Fewer school days is the worst of budget options for California

Eric A. Hanushek
Published Date
San Jose Mercury News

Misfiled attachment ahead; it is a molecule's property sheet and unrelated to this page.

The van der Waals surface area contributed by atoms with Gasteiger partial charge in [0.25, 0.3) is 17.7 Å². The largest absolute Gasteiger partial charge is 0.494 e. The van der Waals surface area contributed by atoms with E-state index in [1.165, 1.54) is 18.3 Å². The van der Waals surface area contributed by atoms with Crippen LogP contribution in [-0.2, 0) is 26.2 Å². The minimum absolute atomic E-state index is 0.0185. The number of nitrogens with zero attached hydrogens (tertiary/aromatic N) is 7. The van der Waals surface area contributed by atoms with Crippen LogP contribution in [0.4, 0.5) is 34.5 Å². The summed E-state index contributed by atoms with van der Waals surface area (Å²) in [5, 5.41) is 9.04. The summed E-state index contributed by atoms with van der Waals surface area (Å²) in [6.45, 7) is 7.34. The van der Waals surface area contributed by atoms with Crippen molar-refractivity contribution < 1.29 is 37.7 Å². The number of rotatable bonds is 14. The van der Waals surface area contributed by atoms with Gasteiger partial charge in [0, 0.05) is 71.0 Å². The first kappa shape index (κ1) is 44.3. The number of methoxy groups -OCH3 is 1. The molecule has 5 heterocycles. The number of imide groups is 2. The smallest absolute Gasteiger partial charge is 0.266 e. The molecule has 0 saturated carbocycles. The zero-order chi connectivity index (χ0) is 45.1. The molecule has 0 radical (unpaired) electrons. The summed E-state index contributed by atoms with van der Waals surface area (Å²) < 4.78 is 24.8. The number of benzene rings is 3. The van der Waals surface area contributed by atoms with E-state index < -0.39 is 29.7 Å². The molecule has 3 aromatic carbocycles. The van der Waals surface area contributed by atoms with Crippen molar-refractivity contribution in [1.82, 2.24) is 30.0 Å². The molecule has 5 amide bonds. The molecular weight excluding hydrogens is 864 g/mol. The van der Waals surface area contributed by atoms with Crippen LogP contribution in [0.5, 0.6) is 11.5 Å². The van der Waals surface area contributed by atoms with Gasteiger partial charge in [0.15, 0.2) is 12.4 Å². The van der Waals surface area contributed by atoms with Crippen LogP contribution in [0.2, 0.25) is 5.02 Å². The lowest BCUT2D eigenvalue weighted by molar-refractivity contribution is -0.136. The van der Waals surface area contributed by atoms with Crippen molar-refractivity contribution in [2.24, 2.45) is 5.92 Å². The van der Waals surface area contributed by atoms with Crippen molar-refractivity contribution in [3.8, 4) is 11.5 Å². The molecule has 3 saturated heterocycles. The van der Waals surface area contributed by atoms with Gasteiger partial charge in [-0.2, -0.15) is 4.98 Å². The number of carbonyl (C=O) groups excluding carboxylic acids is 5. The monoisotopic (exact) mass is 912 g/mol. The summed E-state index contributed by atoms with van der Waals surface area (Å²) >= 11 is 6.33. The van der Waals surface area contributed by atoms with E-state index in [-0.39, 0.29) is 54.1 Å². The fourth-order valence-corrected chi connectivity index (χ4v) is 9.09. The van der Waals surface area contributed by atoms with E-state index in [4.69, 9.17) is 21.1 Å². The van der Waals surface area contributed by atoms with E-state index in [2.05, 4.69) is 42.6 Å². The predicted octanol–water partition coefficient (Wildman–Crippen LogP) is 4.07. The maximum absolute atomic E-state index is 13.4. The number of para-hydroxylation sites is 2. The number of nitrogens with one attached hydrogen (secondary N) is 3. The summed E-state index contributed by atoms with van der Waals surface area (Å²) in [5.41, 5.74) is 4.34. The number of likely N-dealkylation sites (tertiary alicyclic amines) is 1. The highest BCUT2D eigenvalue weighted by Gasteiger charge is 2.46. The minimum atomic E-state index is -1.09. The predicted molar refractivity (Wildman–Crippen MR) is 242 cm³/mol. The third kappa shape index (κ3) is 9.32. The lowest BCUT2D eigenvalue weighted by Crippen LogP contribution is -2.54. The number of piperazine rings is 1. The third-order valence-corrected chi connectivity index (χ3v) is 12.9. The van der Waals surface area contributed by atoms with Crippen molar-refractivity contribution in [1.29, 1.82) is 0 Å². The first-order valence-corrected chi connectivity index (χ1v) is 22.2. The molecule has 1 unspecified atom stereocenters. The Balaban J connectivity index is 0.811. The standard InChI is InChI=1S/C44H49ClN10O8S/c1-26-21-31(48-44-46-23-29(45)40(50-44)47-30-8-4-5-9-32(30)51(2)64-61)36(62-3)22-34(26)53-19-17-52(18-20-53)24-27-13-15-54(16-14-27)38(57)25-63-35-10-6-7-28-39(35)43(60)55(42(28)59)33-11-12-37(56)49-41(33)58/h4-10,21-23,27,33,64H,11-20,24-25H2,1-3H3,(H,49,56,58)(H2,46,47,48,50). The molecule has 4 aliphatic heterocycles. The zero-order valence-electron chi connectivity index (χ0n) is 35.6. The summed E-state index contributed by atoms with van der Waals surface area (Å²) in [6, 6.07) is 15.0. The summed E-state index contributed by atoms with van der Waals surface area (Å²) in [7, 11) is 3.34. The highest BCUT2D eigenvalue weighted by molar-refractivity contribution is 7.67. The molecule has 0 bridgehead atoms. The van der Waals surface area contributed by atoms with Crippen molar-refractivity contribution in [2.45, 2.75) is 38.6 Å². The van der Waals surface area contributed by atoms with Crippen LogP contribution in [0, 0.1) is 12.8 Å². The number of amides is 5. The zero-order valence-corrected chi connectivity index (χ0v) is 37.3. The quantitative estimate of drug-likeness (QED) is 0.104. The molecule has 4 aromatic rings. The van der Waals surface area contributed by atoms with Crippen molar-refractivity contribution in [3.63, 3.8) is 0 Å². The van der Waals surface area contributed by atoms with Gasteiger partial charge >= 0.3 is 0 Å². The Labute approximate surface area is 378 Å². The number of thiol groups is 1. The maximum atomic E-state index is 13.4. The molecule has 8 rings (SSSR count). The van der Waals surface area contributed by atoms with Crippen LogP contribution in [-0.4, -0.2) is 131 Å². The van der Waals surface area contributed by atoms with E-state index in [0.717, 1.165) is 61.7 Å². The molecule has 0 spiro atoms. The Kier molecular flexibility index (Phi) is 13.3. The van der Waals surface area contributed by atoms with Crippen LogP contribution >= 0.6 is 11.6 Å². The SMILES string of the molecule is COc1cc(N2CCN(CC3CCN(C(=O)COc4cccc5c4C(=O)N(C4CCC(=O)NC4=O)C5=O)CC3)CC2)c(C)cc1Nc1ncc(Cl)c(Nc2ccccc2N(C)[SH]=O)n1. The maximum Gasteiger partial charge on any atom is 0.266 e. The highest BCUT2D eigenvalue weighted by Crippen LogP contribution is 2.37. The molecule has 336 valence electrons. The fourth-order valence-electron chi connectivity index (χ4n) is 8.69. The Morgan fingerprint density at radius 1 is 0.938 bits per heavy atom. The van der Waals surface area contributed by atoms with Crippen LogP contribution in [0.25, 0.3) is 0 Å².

When asked to propose ways to deal with budget cuts, the National Park Service famously proposed closing the Washington Monument, and this tactic of choosing the most egregious conceivable action as a way of forestalling budget cuts is enshrined in budgeting lore. But now California is moving to displace this symbol of governmental malfeasance with a much more harmful ploy: If you will not give us the money we want for schools, we will close them down. What I like to call the California Student Lockout sets a new standard of a government's serving government workers at the expense of its most vulnerable citizens -- in this case, children. This unfathomable choice being written into California contracts clearly trumps the Washington Monument strategy. If the school budget must be reduced, an increase in class size would by all evidence do much less harm to students than shortening the school year further. If that was accomplished by letting the least effective teachers (as opposed to the youngest teachers) go, the evidence suggests that students would be helped -- and California might even move up from its current bottom rankings in student achievement. Let's review. To deal with the fiscal situation, Gov. Jerry Brown made some spending cuts and, subject to voter approval, has called for higher sales and income tax rates (which are of course advertised as temporary). But to help stack the voters toward his proposal, he has also proclaimed broad automatic cuts in all spending if taxpayers do not go along with his plans. A law passed in the eleventh hour of the legislative session said that, in anticipation of budget shortfalls, districts could not lay off teachers but could, with teacher union approval, shorten the school year by up to five days. Moreover, over the next two years, districts can shorten the school year by up to 30 days. Capistrano Unified School District, a Southern California district with over 50,000 students, has agreed to a contract that could become a model -- and that underscores how the National Park Service is being displaced in ignominy. In the contract, the district has fully accepted the first five-day shortening of the school year. Moreover, the contract also says that the district will reduce the school year by an additional 10 days if the governor's initiative does not pass. Capistrano's website misleadingly announced the "successful" deliberations with a headline: "Budget balanced with employee concessions." The Capistrano teachers also agreed to a 1.5 percent salary cut if the governor's plan fails, but this part of the package will not take effect until there is time for renegotiation. It is hard to think of a worse choice. California, which already ranks 47th among the states in achievement, appears unapologetic about a 10 percent reduction in school time. There is no way its already handicapped students can easily make up for this. Why is this such an attractive budgetary option for unions and school boards? By dealing with all budget issues as a temporary retrenchment, the district never has to adjust to a budget reality lower than its current budget. It need not permanently lay off any teachers. If the governor and the various school boards do not succeed in extorting tax increases out of the population, the statement is clear: The students will be the first to suffer.